We might admiringly say that someone doing well has it all, but new research shows that successful, ambitious people live longer and are happier than their less-driven peers. This research began in 1922, when psychologist Lewis Terman of Stanford began studying over 1,500 high-intelligence children in California. Over the next 70 years, the participants were asked about their activity patterns, vocational histories, emotional development, home life and other data.
More recently, Timothy Judge of the University of Notre Dame and John D. Kammeyer-Mueller of the Warrington College of Business sorted through this mountain of data, hoping to draw correlations between ambition and death rates. Surprisingly, they discovered that ambitious people who achieved their life's goals lived longer than ambitious people who hadn't.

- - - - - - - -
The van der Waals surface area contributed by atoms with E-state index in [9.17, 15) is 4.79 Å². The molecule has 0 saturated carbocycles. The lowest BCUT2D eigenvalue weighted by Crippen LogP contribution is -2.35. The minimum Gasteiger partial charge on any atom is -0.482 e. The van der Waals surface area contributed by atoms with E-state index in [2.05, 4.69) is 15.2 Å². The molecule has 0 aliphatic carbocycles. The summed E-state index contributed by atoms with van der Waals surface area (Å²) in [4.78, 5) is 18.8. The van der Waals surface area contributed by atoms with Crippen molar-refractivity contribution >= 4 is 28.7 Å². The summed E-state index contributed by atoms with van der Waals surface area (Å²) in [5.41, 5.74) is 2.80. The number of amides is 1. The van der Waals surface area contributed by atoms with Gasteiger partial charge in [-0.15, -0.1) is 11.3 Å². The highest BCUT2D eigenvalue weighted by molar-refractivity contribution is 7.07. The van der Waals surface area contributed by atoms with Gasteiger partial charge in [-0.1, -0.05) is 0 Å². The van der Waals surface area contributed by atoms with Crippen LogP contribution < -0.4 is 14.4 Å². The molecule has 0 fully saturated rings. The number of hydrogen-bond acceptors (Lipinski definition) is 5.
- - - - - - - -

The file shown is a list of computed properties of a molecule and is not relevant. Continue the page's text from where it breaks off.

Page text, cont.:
"I guess you could say that those people got it all," said Judge. "Of course, we don't know what they did to claw their way to the top, but they took their aspirations and made good."
The news isn't all good for those with strong drive when it comes to longevity, though. As a group, ambitious people tended to die younger than those who weren't as motivated. As MSNBC writes:
Of those who scored among the top 10 percent on ambition more than 45 percent were dead by 1982, which was some 60 years into the study. The overall death rate for study participants at that point was 33 percent.
What do you think about the study's findings? Are you surprised that successful people live longer than unsuccessful people?
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